2. Allow yourself to cry. Crying is our body’s natural way of processing emotions, both positive and negative. I usually feel better after a good, ugly cry. Crying, however, has been demonized as a shameful act of weakness. To fully process our emotions, we have to allow our tears to fall, and with them, the emotions that stir within. If crying doesn’t come naturally to you at this time, you can try what I do, which is to watch a movie that gets me emotional to the point of tears. In my experience, crying during a movie can have a similar emotional relief as crying in response to what’s happening in my own life.
3. Talk to friends and family. Loneliness can make us believe that we are alone, which further feeds the sense of loneliness. We can break this cycle by reaching out and opening up to friends and family. Reach out and be open and vulnerable with them. They may not have the capacity to be available to support all of the time, but this does not mean that you or your emotions are a burden. People who care about you want to be there for you when they can be. Take time to check in with them and see how they’re doing, as well. Mutual support is key in close relationships.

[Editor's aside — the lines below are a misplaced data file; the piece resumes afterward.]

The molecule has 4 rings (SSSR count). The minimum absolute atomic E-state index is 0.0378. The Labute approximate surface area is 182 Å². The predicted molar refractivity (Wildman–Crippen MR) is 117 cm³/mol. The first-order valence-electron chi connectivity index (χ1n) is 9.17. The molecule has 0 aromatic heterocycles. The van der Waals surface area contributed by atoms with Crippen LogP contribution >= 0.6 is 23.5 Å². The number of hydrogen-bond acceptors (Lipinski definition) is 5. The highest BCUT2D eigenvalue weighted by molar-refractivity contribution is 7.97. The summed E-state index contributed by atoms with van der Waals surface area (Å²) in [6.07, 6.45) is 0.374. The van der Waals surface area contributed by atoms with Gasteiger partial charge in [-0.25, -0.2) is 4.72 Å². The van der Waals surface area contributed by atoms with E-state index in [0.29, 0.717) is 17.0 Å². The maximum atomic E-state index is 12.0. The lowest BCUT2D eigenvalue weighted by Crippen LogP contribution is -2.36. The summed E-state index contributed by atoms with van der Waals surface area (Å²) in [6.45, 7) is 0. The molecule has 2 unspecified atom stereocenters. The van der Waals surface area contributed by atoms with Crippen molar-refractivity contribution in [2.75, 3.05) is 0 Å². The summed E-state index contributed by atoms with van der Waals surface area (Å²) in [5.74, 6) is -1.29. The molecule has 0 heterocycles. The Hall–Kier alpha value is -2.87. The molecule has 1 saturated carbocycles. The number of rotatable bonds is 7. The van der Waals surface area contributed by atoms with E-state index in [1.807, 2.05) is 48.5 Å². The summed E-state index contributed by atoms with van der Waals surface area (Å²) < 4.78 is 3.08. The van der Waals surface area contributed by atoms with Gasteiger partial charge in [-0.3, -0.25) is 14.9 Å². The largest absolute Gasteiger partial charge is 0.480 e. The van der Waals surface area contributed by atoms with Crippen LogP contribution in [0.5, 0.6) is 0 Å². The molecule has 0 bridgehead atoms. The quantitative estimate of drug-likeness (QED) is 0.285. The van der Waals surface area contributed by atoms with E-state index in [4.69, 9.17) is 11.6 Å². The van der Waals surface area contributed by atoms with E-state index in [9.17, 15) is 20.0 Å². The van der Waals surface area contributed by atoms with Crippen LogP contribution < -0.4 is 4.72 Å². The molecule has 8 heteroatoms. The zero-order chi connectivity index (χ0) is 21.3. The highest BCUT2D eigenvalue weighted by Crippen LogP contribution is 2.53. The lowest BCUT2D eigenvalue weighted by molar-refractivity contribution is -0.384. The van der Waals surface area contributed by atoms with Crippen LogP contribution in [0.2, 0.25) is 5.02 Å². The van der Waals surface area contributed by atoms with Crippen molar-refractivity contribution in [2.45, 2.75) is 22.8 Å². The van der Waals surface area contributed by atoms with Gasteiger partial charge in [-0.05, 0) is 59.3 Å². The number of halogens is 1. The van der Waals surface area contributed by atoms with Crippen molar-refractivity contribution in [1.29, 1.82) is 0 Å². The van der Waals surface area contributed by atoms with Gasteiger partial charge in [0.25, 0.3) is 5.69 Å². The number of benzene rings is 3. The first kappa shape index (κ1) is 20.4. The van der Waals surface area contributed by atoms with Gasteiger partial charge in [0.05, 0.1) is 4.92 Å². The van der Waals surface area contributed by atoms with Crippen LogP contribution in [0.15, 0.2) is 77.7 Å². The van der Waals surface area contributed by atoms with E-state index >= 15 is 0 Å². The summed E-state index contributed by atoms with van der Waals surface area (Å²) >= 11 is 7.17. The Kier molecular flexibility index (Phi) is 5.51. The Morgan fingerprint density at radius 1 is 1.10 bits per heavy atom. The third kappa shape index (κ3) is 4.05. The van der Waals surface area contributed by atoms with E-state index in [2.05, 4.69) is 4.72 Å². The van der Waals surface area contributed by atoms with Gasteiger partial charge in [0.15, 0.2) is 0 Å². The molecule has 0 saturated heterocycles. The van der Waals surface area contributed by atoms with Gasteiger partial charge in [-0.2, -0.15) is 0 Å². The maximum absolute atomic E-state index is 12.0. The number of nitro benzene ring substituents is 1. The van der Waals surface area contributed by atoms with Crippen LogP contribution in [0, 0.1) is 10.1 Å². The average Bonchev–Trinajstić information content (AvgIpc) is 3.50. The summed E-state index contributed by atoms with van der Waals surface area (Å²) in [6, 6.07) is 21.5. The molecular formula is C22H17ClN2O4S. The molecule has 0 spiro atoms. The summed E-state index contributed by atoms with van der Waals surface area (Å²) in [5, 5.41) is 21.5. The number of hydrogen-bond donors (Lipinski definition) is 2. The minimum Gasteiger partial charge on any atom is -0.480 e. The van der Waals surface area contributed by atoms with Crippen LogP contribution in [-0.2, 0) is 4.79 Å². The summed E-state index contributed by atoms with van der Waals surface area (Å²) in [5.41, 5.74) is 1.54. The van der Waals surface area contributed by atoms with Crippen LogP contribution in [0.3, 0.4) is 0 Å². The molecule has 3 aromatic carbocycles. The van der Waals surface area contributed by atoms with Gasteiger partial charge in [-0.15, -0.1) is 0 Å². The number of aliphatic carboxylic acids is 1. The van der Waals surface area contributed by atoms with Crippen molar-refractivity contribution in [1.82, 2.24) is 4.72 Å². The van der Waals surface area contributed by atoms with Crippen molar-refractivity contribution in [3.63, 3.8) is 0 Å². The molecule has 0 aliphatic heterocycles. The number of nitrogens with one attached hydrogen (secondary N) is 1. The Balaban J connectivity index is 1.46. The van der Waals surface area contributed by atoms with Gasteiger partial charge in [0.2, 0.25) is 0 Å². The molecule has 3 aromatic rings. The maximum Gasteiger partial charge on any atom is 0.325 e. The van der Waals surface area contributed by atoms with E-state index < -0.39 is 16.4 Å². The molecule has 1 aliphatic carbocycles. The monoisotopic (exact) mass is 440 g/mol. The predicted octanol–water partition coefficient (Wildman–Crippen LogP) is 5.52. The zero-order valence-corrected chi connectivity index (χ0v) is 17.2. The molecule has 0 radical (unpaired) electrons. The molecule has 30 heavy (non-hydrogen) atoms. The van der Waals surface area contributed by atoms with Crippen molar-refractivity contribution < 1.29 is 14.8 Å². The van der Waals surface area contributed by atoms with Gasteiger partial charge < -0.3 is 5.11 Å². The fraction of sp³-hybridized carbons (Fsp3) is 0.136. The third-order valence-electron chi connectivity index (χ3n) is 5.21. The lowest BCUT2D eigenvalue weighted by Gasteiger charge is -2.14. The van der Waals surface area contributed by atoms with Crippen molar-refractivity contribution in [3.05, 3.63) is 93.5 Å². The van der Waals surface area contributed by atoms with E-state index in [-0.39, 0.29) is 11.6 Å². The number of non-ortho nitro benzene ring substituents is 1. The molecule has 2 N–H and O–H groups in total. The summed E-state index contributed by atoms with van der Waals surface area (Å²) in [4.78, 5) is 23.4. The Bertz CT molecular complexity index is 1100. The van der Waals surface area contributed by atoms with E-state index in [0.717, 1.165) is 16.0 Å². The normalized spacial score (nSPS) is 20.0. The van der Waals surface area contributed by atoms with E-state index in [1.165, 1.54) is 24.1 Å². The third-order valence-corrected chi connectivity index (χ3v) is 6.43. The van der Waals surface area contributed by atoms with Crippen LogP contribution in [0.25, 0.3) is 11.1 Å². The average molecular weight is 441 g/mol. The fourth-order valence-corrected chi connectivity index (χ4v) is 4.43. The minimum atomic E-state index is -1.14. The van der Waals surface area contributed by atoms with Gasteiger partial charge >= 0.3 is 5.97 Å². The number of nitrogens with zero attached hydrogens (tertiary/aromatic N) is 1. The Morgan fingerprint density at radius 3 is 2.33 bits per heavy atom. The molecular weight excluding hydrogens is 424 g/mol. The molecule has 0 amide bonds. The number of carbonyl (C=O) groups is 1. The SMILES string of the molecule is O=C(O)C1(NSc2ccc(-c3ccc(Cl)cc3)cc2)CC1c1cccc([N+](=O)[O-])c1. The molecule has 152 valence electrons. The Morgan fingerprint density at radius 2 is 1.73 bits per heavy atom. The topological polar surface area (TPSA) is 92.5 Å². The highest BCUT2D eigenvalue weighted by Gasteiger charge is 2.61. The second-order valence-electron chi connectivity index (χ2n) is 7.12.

Loneliness, and the monotony of quarantine life, can put us in a state of stagnation. Change up your routine and escape this rut by adopting some of the following suggestions, or coming up with your own. Please continue to follow physical distancing ordinances in your area.
Managing loneliness, along with all of our other emotions, may seem difficult or impossible at times. To help in this process, spend a few minutes reflecting on one or more of the following questions:
This article was originally posted to Gay Men & Blog on Medium, a blog dedicated to the growth and empowerment of gay men to lead a life of love and fulfillment. Read more articles by clicking on the links below.
Self-Care | Emotional Numbing | Complicated Faith | Body Confidence | Body Image | Loneliness | Ghosting | Self-Talk | Self-Worth Part 2 | Self-Worth Part 1